The construction works will be performed in five stages until December 2025. The first stage will include the construction of the Rail Baltica infrastructure from the existing Imanta railway station to Rīga International Airport as well as construction of the station terminal, which is planned to be completed by March / April 2023.
“Rail Baltica station at the Riga Airport will strengthen the role of the capital of Latvia as the Baltic and Nordic aviation centre. It will contribute considerably to improving the airport’s connectivity both with our neighbouring countries and within our country, as well as enable Riga Airport as a convenient, modern and multimodal transport and business centre,” said Tālis Linkaits, the Minister of Transport in Latvia.
“Opening the new station construction works is a significant milestone that confirms the Rail Baltica progress and maturity across all three Baltic states. Already now we see that Rail Baltica international stations, including the one in Riga International Airport, create future value by promoting both the establishment of a convenient and multimodal public transport hub and laying a strong foundation for attracting new investments, forming new partnerships and creating new services,” said Agnis Driksna, RB Rail AS Chief Executive Officer and Chairperson of the Management Board.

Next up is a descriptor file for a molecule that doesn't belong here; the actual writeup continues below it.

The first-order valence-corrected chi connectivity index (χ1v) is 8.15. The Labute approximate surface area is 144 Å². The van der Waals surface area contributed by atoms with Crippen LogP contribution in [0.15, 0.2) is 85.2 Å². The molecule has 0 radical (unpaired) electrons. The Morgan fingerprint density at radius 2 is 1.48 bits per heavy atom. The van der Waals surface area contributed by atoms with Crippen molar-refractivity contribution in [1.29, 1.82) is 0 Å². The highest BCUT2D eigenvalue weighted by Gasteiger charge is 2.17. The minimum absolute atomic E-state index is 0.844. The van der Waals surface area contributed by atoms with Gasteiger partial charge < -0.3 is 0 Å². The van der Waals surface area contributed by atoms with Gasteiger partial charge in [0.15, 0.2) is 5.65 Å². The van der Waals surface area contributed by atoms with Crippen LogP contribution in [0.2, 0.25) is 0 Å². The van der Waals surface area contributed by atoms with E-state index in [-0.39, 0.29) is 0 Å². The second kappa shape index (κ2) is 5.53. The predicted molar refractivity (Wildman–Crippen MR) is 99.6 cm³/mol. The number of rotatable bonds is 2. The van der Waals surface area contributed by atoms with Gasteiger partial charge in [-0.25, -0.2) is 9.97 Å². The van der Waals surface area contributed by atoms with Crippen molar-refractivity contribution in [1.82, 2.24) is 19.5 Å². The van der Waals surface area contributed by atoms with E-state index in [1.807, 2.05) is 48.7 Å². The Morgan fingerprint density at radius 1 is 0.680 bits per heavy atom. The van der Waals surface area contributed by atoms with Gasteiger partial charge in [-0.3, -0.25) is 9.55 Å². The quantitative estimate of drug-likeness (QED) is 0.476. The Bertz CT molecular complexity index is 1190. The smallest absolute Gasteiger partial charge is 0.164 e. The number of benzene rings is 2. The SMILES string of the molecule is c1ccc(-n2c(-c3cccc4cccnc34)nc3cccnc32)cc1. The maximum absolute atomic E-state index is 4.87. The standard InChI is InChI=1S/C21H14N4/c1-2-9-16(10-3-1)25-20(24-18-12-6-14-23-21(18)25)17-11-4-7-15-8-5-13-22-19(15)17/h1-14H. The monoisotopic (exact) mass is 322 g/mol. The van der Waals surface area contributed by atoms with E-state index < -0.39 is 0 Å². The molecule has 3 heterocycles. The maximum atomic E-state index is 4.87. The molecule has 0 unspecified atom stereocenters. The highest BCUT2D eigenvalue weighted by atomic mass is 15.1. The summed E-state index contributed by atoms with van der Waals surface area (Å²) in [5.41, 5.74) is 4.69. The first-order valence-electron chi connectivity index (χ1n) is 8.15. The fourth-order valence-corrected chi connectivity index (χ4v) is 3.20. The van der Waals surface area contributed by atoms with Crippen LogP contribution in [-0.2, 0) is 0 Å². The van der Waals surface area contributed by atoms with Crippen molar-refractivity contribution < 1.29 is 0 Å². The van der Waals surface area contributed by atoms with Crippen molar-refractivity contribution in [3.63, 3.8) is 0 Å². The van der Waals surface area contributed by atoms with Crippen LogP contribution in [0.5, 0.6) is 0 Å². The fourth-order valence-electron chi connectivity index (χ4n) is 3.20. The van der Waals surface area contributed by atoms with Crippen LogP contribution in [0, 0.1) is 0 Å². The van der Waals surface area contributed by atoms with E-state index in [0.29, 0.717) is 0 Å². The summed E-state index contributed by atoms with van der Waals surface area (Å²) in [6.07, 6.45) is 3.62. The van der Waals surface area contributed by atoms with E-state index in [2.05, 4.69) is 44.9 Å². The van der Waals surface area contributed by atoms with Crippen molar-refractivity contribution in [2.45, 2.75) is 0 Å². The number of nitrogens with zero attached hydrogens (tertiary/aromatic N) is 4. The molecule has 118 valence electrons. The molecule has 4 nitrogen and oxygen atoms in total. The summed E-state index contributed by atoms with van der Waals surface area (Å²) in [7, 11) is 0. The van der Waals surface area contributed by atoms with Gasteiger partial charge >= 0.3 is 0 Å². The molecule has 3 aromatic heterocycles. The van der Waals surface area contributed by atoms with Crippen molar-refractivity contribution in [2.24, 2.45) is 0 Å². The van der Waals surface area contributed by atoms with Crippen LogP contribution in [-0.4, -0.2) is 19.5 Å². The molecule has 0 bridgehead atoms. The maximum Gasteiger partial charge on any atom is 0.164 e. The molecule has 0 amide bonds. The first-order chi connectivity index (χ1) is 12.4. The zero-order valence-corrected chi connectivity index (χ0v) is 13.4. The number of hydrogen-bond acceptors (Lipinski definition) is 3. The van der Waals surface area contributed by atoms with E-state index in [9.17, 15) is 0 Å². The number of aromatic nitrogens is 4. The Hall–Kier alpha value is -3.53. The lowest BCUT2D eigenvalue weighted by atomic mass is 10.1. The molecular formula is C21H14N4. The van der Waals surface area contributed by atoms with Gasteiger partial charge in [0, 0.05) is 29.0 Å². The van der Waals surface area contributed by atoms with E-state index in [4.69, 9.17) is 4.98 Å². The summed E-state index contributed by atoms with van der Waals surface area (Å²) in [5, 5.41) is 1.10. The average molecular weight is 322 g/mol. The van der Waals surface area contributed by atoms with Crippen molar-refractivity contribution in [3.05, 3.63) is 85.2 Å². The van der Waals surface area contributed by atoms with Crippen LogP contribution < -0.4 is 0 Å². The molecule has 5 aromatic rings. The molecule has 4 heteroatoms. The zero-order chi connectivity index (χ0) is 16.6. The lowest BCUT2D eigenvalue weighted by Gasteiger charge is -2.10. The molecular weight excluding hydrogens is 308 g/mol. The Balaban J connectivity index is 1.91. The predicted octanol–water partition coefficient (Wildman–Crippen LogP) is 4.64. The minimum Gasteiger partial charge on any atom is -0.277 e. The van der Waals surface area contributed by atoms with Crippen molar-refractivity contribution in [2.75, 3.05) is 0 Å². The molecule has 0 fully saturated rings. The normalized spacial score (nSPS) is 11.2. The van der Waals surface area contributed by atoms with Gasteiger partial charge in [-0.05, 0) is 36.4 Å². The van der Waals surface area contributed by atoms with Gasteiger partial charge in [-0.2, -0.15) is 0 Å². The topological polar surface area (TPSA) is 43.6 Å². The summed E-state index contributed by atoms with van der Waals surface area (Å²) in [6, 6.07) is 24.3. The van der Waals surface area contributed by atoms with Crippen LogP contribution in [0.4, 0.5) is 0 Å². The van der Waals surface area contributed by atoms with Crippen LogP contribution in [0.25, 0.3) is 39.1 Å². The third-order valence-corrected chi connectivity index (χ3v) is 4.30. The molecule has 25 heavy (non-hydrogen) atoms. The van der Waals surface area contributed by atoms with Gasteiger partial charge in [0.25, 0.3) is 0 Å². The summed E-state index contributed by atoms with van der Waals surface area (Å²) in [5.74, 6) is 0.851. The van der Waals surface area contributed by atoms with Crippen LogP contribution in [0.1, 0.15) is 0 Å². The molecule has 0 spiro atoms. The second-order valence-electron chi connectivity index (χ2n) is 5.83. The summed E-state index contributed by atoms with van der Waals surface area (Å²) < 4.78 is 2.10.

RB Rail, the joint venture of the three Baltic states which is overseeing the project said it is planned that the construction team will consist of 65 leading specialists of B.S.L. Infra, and during the busiest construction period, the facility will employ more than 300 workers at a time. The construction process will be led by Bernhard Buchner of Swietelsky AG.
Construction progress can be followed on website www.edzl.lv, while information about traffic changes and other practical information can be found both on www.edzl.lv and the Rail Baltica global project official website railbaltica.org.
Around 81-85% of the total eligible costs of the Rail Baltica project that is implemented by the three Baltic states, are provided by the European Union’s Connecting Europe Facility (CEF) infrastructure financing instrument, whereas the remaining part – by the Latvian, Lithuanian and Estonian State budgets.